SINGAPORE: There are around 50 public service positions that may fulfil the public sector service requirement to run in Singapore's next presidential election, said Minister-in-charge of the Public Service Chan Chun Sing on Wednesday (May 10).
For potential presidential candidates looking to qualify under the private sector service requirement, there are more than 1,200 companies with average shareholders’ equity at or exceeding S$500 million, added Mr Chan, who is also the Education Minister.
He was writing in response to a parliamentary question posed by Non-Constituency Member of Parliament Leong Mun Wai, who asked for the estimated number of Singaporeans qualified to run for the presidency, broken down by those who fulfil public and private sector service requirements.
Mr Chan said the Elections Department did not track the specific number of Singaporeans qualified to be elected as president.
Singapore's next presidential election must be held by Sep 13, with incumbent Halimah Yacob’s six-year term expiring on that day.
It will be open to candidates of all races, as opposed to the reserved election in 2017 where only members of the Malay community were allowed to contest.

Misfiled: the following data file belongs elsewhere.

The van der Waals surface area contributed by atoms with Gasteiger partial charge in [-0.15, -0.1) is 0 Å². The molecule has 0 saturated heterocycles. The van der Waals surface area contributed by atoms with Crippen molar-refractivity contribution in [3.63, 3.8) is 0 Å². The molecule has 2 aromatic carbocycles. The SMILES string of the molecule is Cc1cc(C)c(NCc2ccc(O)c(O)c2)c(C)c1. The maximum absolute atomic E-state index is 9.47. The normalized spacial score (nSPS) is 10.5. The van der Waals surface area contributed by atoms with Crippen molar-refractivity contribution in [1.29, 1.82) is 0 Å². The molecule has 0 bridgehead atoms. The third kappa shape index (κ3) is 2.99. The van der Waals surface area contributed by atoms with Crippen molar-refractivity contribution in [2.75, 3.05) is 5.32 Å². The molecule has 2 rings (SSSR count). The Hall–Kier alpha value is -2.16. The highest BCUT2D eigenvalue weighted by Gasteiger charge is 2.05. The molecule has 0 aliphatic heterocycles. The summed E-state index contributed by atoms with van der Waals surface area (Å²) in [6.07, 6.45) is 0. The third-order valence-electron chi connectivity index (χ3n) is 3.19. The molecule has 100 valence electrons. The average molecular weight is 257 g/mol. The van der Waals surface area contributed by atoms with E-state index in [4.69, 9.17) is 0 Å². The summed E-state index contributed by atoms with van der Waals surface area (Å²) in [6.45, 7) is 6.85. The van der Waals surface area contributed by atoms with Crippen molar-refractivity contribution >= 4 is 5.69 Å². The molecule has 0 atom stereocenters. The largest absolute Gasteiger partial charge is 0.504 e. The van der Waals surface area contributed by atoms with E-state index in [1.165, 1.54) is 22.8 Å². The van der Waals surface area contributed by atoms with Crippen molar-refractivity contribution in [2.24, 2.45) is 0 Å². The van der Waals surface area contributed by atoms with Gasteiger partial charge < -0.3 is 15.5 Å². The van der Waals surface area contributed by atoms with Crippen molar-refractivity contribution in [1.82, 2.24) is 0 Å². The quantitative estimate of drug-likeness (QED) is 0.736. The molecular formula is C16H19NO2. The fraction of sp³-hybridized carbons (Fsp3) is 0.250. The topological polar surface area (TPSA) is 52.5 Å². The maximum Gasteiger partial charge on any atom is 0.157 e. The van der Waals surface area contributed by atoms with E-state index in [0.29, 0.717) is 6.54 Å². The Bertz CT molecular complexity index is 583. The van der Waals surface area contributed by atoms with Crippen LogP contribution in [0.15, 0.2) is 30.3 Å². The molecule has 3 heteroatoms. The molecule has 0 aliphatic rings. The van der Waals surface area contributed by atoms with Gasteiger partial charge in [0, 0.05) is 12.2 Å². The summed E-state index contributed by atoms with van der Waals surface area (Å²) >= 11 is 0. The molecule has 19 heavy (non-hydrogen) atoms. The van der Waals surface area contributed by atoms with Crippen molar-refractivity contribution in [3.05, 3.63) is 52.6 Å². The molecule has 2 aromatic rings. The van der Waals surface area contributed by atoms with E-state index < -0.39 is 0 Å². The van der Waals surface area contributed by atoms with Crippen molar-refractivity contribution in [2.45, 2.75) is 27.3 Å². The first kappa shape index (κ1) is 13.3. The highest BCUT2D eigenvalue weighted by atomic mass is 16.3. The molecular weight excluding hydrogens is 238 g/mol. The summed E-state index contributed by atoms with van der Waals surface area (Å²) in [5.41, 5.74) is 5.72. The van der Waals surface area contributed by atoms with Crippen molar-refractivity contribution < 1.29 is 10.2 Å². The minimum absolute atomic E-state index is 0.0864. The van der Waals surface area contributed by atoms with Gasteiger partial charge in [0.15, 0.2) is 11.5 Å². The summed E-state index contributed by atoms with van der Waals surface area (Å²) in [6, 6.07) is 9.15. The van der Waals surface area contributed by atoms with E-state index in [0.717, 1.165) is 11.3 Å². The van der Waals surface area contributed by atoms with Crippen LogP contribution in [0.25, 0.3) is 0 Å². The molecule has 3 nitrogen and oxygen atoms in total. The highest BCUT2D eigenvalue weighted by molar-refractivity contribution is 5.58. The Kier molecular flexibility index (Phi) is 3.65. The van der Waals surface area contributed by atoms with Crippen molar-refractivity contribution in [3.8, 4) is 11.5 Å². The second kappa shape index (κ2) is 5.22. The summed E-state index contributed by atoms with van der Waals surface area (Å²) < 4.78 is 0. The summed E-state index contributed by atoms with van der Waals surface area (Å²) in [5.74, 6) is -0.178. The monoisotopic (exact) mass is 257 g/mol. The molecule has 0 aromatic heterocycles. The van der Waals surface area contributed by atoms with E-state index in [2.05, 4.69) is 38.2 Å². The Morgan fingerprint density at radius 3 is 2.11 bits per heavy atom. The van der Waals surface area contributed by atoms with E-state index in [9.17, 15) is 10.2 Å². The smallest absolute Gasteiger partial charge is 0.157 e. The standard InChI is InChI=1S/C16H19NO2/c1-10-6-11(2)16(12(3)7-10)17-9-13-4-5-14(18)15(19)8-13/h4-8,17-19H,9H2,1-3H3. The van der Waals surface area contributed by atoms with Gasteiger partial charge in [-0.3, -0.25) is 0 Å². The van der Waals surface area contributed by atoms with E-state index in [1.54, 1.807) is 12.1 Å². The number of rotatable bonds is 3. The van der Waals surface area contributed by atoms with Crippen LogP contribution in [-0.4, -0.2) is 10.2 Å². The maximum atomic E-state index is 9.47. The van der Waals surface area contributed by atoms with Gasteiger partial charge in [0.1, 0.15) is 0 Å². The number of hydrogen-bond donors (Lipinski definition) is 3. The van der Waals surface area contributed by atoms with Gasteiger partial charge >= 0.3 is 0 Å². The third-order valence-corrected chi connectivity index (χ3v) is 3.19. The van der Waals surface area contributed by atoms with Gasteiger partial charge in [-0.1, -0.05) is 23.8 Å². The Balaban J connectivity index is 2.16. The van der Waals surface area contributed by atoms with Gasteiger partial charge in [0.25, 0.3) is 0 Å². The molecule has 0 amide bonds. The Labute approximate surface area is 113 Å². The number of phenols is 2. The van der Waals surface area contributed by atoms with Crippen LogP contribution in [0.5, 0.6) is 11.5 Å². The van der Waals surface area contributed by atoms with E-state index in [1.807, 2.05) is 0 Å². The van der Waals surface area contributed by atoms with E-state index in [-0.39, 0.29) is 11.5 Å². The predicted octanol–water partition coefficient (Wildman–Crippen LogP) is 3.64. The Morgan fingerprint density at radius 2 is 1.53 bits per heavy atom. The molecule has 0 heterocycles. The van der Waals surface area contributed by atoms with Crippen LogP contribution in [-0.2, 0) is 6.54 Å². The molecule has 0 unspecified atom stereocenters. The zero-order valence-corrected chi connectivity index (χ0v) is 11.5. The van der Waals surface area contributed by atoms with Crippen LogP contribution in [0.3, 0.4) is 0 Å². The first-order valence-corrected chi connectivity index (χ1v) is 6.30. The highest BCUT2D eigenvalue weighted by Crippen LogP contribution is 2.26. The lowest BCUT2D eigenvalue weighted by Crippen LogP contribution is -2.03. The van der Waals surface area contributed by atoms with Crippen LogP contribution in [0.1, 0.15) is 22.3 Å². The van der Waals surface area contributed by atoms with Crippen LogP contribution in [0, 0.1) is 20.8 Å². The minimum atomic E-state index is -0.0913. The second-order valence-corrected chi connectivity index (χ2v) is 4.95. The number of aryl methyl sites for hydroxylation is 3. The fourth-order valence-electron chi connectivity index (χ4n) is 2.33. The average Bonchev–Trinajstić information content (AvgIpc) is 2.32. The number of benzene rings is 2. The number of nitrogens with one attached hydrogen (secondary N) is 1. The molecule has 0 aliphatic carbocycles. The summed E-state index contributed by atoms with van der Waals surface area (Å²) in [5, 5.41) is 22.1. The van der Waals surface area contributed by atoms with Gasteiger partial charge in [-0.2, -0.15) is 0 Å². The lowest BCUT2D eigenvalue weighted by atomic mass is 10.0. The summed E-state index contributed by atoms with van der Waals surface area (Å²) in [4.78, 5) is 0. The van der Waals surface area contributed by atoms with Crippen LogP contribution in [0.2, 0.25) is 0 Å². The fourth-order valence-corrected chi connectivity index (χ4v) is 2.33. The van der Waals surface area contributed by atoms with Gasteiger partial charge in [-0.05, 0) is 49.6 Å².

A Presidential Elections Committee - made up of members such as chairpersons of the Public Service Commission and Accounting and Corporate Regulatory Authority - determines whether candidates are eligible to run.
Under the public sector service requirements laid out in Singapore's Constitution, presidential candidates must have held office - for at least three years - as a minister, chief justice, Speaker of the House, attorney-general or permanent secretary among others.
Chief executives of key statutory boards or government-owned companies like Temasek also qualify.
Private sector candidates must have served for at least three years as chief executive of a company with an average of S$500 million in shareholders' equity.
To run for president, potential candidates must also satisfy the committee that they are people “of integrity, good character and reputation”.